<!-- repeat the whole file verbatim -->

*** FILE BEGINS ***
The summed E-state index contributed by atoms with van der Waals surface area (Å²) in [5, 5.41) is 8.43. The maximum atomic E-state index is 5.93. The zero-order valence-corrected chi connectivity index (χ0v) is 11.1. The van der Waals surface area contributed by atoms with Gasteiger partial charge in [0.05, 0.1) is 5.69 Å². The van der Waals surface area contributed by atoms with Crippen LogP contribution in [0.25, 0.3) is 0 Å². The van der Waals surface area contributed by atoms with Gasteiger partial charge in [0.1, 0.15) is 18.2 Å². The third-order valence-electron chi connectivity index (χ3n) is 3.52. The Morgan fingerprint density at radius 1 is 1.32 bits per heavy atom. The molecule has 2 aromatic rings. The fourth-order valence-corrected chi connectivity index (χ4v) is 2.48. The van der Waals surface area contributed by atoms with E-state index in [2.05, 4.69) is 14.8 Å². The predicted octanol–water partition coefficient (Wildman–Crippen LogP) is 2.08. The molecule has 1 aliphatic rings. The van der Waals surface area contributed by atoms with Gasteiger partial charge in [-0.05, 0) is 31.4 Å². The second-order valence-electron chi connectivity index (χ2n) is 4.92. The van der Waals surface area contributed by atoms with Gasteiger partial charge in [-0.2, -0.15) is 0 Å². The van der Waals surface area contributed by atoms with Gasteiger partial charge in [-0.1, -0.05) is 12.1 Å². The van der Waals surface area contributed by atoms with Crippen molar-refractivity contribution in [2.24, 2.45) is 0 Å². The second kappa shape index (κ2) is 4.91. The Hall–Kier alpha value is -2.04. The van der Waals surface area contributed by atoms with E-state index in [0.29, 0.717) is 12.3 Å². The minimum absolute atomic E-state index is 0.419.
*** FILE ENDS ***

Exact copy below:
The summed E-state index contributed by atoms with van der Waals surface area (Å²) in [5, 5.41) is 8.43. The maximum atomic E-state index is 5.93. The zero-order valence-corrected chi connectivity index (χ0v) is 11.1. The van der Waals surface area contributed by atoms with Gasteiger partial charge in [0.05, 0.1) is 5.69 Å². The van der Waals surface area contributed by atoms with Crippen LogP contribution in [0.25, 0.3) is 0 Å². The van der Waals surface area contributed by atoms with Gasteiger partial charge in [0.1, 0.15) is 18.2 Å². The third-order valence-electron chi connectivity index (χ3n) is 3.52. The Morgan fingerprint density at radius 1 is 1.32 bits per heavy atom. The molecule has 2 aromatic rings. The fourth-order valence-corrected chi connectivity index (χ4v) is 2.48. The van der Waals surface area contributed by atoms with E-state index in [2.05, 4.69) is 14.8 Å². The predicted octanol–water partition coefficient (Wildman–Crippen LogP) is 2.08. The molecule has 1 aliphatic rings. The van der Waals surface area contributed by atoms with Gasteiger partial charge in [-0.05, 0) is 31.4 Å². The second-order valence-electron chi connectivity index (χ2n) is 4.92. The van der Waals surface area contributed by atoms with Gasteiger partial charge in [-0.2, -0.15) is 0 Å². The van der Waals surface area contributed by atoms with Gasteiger partial charge in [-0.1, -0.05) is 12.1 Å². The van der Waals surface area contributed by atoms with Crippen molar-refractivity contribution in [2.24, 2.45) is 0 Å². The second kappa shape index (κ2) is 4.91. The Hall–Kier alpha value is -2.04. The van der Waals surface area contributed by atoms with E-state index in [0.29, 0.717) is 12.3 Å². The minimum absolute atomic E-state index is 0.419.